A health board failed to carry out adequate pre-employment safety checks on a member of staff who was later alleged to have sexually assaulted vulnerable patients, an internal review has found.
Kris Wade worked in the Learning and Disabilities Directorate of Abertawe Bro Morgannwg University Health Board as a nursing assistant.
He was based in Rowan House, Cardiff, when the allegations were made. Wade later went on to murder his next door neighbour, Christine James, in a 'sexually motivated' attack.
A team reviewing Abertawe Bro Morgannwg's handling of the former employee said it was "unable to locate any evidence this [a CRB check] was undertaken" and that "the likelihood is, no CRB check was ever undertaken" when Wade was assigned a nursing assistant post.
This contradicts a health board statement published after Kris Wade's sentencing for murder, which states: "We can confirm that a criminal records check was carried out before Mr Wade was first employed at Rowan House in 2005."
The review also highlights large gaps in Wade's employment history saying "no information is held regarding how Kris Wade came to secure a full time substantive contract, in what capacity and no information regarding recruitment or application is held or known."
Further failings are identified around the reporting of allegations of sexual abuse by vulnerable patients. The review states of the first allegation, made in 2011, that "there is no evidence that the allegation was escalated" within the health board when the allegation was first made. This was something repeated, the review says, when the same allegation was raised multiple times.
With each allegation, the police were informed, but no criminal proceedings were taken forward.
Following the publication of the review, ITV Wales can reveal that multiple staff had raised issues for years about how concerns were raised and how the health board managed them.
Ray Jacques was a consultant psychiatrist and associate clinical director within the learning and disabilities directorate. One of the alleged victims of Kris Wade, was a patient of his. He's now retired but spoke exclusively to ITV Wales of his concerns around the handling of allegations by ABMU.
ITV Wales can also reveal how the British Medical Association in Wales started looking into the concerns raised back in 2016 and has pushed for months to see the review into Kris Wade.
ITV Wales understands that the review published by ABMU into Kris Wade a couple days ago, was actually finished in January 2017. It was also seen by Welsh Government - who were first informed of concerns about the Learning and Disabilities Directorate back in September 2016.
This has prompted opposition parties to also question how robust the health board's investigations have been and back the BMA's call for an independent inquiry into what has happened.
The Welsh Conservatives leader, Andrew RT Davies said the review showed "a laissez faire attitude to safeguarding and a culture of stubborn unwilling to take seriously the testimony of patients and staff members."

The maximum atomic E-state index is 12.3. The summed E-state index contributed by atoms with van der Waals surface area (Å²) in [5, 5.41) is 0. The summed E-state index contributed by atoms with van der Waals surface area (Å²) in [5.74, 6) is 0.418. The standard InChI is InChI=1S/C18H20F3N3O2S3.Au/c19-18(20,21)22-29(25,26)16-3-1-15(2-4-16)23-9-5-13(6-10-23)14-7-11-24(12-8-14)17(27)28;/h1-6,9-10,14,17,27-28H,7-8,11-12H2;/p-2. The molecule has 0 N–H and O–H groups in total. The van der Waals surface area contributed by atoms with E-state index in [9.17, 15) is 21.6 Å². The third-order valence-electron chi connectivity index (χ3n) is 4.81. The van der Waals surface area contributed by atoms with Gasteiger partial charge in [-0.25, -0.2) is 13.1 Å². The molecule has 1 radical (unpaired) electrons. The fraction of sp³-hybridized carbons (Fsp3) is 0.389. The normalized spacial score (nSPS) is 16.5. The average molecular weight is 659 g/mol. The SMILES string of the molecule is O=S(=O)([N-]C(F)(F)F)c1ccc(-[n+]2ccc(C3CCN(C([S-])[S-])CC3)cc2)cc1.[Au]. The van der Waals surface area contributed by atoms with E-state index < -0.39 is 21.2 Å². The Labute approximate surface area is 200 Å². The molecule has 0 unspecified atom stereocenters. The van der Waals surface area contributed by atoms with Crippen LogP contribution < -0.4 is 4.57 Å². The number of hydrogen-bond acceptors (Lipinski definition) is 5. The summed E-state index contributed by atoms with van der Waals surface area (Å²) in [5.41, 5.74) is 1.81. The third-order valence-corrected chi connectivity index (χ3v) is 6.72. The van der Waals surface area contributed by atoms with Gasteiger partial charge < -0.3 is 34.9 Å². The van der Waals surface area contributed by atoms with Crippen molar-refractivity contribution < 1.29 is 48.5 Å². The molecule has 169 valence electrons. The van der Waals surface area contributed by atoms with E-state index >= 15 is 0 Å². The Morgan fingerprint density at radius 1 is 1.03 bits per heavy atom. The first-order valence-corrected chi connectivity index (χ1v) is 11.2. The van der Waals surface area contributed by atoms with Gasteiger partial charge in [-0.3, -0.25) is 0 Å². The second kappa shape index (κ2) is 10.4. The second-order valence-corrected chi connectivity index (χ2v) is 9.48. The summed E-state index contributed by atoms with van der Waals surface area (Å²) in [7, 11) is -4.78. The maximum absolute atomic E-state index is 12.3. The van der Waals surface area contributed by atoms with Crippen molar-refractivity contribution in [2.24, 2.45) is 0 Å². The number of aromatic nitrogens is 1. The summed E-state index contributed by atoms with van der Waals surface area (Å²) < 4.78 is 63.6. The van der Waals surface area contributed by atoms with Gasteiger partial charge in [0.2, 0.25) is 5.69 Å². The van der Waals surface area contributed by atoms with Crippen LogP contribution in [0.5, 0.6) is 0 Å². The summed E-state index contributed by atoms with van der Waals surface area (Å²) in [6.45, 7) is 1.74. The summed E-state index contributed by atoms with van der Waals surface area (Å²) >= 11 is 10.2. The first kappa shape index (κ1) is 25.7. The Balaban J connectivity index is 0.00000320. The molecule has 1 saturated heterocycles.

Plaid Cymru have called for 'heads to roll'.
Bethan Jenkins, AM said: "I’m frankly astonished at what I’ve read in this report. This highlights what are clearly systemic failures in patient care and protection. The details regarding the proper reporting and action – or lack thereof – of allegations of sexual assault against Mr Wade from vulnerable patients is damning.
"I think it’s time for heads to roll, frankly. Those with responsibility to report incidents and follow proper procedure - or not as it was in these cases – should go, and those with ultimate responsibility in ABMU should also be considering their positions at the moment. The buck has to stop somewhere and there needs to be accountability for another failure of patient care and protection at ABMU."
ABMU have been asked for comment, but previously said in response to calls for an independent inquiry that "we are surprised and disappointed to hear the BMA is calling for a review in how we investigate formal concerns.
"ABMU Health Board actively encourages all staff to raise concerns about patient safety, and have robust processes in place to support this. We encourage openness and transparency."
It added: "As a health board, it is of course our responsibility to investigate concerns raised in the first place, and when necessary to arrange for external reviews, and we have done this on a number of occasions."
It also said it has made a 'number of changes which have considerably strengthened the recruitment process' since Wade joined the NHS in 2001.
A Welsh Government spokesperson said: "We expect Health Boards to robustly investigate any serious allegations made against NHS staff, and to take appropriate action if necessary.
"In addition, there are clear national policies in place which set out the process for staff who wish to raise concerns. Health Boards are expected to have robust and effective processes and governance arrangements in place to handle any concerns raised.”
ITV Wales will have more, exclusive details and interviews on this story, tonight, on Wales at Six.